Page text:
My journey as an author has been easy. I have a lot of confidence, which doesn't mean I think I'm a great writer, but I've always felt certain that this is what I'm supposed to be doing with my life. My success came early.
It wasn't a big commercial success, but I sold my novels and was able to make a living. I love what I do, I do the best work I'm capable of, and I forgive myself when the story I write down doesn't live up to the story in my head (it never does).
I'm a hard worker, I'm not particularly sensitive to criticisms or slights, I read constantly. Those are all the thing I'd recommend. That's what's worked for me.
As an independent bookstore owner what do you feel are the major challenges facing the publishing industry? With so many old bookstores closing shop with each passing year, how has your experience been with running Parnassus Books since its inception in 2011?
Actually, the tide is turning. More and more independent bookstores are opening every year. The stores are smaller but basically things look good. People are reading less electronically. They're going back to books.
My own experience with the bookstore has been nothing but happiness. It's been a wonderful way for me to be part of my community. I love the people who work there. I love recommending books to customers. I can bring my dog to work with me. It's great.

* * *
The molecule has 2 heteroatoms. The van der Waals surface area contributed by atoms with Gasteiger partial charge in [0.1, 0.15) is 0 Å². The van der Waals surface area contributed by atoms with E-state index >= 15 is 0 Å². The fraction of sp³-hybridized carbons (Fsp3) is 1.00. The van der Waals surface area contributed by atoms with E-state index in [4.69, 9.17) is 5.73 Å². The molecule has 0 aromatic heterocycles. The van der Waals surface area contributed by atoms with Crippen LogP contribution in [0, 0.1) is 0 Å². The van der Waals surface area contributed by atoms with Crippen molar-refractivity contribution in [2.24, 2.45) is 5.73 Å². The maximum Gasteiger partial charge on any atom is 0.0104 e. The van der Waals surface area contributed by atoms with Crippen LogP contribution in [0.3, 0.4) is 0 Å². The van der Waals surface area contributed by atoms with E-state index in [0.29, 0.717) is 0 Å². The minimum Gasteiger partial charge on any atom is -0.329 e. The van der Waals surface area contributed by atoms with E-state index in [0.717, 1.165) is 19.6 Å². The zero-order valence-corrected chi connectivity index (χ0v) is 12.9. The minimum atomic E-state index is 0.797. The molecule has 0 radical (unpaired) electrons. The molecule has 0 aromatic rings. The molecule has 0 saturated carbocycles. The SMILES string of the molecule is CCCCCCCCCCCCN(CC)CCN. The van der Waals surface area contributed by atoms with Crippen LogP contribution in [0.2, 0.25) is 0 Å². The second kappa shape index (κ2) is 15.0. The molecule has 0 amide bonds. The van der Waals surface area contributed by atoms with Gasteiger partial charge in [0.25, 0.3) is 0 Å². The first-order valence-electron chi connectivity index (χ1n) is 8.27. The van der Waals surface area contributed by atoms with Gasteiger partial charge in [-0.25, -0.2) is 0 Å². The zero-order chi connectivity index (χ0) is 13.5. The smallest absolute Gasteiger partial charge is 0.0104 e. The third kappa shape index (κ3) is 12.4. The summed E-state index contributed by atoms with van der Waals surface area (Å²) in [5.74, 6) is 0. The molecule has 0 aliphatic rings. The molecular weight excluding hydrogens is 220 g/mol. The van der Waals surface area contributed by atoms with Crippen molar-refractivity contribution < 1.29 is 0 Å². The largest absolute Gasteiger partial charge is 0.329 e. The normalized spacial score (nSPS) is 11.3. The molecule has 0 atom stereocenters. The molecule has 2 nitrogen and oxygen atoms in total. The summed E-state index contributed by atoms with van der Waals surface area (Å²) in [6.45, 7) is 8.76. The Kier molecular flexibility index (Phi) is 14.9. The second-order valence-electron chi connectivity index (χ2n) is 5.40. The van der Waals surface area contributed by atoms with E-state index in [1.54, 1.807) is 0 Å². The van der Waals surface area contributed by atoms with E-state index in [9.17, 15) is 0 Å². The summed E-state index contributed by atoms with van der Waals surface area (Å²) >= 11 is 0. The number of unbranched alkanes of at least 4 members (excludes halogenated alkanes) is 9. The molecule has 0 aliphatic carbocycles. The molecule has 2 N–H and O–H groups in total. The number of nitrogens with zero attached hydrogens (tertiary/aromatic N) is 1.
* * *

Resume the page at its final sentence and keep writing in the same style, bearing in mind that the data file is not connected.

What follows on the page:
Having written across genres and forms (novels, the short story, essays) which mode of writing would you say comes more easily to you and which is the hardest to compose in?
Non-fiction is the easiest for me and I really enjoy it, but in my heart, I believe I'm a novelist. I think that's what I'm supposed to be doing. I write essays in order to think deeply about a single idea and I always enjoy them. I've also started writing picture books for children and that's been a lot of fun too.
What is your writing process? How long does it take from the inception of an idea to its completion?
I spend a long time thinking up a story, maybe a year or two. When I start to write it everything seems terribly difficult. I find the hardest part is going from thinking about a novel to actually writing it.
But the farther along I get in the process the easier it is. When I start writing a novel I'll stay at my desk for twenty minutes a day. By the end of the novel, I can work for 12 or 14 hours.
What are some of the titles on your reading wish-list?
I'd like to read more (Anthony) Trollope. I’d like to read more (Marcel) Proust. I'd like to read all of Shakespeare. I'd like to read more works in translation.
Now that I own a bookstore, pretty much everything I read is contemporary. It's been a wonderful experience but I miss having time for the classics.
What are you working on next? Any upcoming writing projects?
I have to give two long speeches that I need to write. I want to write more for children. Basically, I'm interested in writing short things. I've just come home from a very long book tour and I'm tired. I have a novel in my head but it's in the early stages. I'll enjoy having plenty of time to think about it.
- Simar Bhasin
Bloomsbury India, INR 550.